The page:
'No permanent damage' to poisoned toddler's lungs

A little girl hospitalised during a family holiday in Cyprus after a barman diluted her orange juice with chemical detergent suffered no permanent damage to her lungs in the accident, doctors said today.

Two-year-old Annabel Rhodes faces further hospital tests today to see how badly the fluid - thought to be nitric acid - damaged her oesophagus.

The toddler is sitting up and smiling today in her bed at the Archbishop Makarios III hospital in Nicosia, the island's capital, paediatric lung specialist Dr Panicos Yiallouros said.

He said: "She is sitting up and much better today. We have to do tests on her oesophagus. Her lungs are fine but we will be putting a liquid down to X-ray and see what the damage is."

"She will not be going home today but maybe by the end of the week.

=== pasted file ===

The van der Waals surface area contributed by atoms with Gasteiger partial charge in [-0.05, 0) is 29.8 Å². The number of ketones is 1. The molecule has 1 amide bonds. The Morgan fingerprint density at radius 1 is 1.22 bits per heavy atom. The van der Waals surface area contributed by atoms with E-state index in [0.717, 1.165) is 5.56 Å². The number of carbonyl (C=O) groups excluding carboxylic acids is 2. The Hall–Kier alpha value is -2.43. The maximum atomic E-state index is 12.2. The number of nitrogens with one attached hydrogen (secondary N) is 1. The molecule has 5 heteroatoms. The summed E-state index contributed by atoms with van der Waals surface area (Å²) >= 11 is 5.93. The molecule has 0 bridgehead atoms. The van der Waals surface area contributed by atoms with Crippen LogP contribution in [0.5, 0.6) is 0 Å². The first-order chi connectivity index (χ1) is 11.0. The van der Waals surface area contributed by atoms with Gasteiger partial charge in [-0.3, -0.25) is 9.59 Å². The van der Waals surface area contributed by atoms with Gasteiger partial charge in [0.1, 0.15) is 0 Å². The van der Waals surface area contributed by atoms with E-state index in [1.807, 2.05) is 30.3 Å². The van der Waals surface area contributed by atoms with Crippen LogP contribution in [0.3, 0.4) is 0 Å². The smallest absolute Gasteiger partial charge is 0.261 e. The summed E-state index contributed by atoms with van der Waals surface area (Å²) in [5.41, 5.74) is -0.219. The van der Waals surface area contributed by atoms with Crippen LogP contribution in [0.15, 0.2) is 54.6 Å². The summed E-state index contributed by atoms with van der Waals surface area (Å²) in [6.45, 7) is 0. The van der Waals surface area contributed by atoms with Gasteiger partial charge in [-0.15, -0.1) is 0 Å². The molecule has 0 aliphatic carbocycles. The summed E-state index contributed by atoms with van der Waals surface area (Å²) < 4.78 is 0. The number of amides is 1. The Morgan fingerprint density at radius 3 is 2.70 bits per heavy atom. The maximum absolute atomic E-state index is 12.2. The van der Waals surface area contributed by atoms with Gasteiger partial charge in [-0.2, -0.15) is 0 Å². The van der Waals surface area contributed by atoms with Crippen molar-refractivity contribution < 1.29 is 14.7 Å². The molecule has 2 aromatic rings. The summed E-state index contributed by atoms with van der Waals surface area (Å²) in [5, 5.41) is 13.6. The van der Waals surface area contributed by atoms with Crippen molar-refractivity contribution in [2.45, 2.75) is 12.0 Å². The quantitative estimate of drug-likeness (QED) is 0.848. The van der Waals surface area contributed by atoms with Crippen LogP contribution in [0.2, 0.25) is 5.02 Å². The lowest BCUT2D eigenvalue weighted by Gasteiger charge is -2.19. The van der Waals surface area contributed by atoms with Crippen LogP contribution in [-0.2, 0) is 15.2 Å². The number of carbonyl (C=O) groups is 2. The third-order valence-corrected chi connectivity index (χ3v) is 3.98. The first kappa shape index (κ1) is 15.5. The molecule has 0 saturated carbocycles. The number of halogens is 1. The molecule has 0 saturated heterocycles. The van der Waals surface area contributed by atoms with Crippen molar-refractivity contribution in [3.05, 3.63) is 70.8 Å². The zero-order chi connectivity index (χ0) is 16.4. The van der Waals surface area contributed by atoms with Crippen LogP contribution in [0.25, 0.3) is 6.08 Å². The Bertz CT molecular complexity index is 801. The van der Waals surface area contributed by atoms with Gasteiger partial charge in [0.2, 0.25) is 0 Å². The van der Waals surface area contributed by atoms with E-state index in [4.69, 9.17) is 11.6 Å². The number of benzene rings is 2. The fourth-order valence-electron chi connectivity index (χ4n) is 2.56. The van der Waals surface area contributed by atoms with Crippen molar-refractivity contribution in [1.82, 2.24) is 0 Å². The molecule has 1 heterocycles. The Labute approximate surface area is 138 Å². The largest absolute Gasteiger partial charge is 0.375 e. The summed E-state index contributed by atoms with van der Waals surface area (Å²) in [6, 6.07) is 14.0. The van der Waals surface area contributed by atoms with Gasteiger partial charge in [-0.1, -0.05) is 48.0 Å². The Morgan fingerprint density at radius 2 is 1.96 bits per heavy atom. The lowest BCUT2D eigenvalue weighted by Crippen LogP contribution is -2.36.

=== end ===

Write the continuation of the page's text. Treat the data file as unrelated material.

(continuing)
He added: "She smiles when she sees her mother is here. She is very good and she doesn't complain at all.

"I think she understands what has happened to her but she still cannot speak."

Annabel was taken ill at the Curium Palace hotel in Limassol when a barman unwittingly put the cleaning fluid in her drink instead of water, police said.

The noxious liquid was stored in a clear plastic bottle, detectives said. It has been sent for tests.

Initially Annabel was critically ill but she made a quick recovery and was taken off a ventilator helping her breathe on Tuesday afternoon.

Her parents, Mark, 55, and Judith, 32, returned to their daughter's bedside today. They have been by her side since the accident on Saturday.

They have asked for their privacy to be respected at an emotionally difficult time.

Mr Rhodes, from Paddington, west London, is chief executive of two oil transportation companies, Petrotrans and Alegratrans, part of the Greenoak group, which have offices in Limassol.

Police are still investigating what happened but have made no arrests. Staff at the 4-star hotel have refused to comment.

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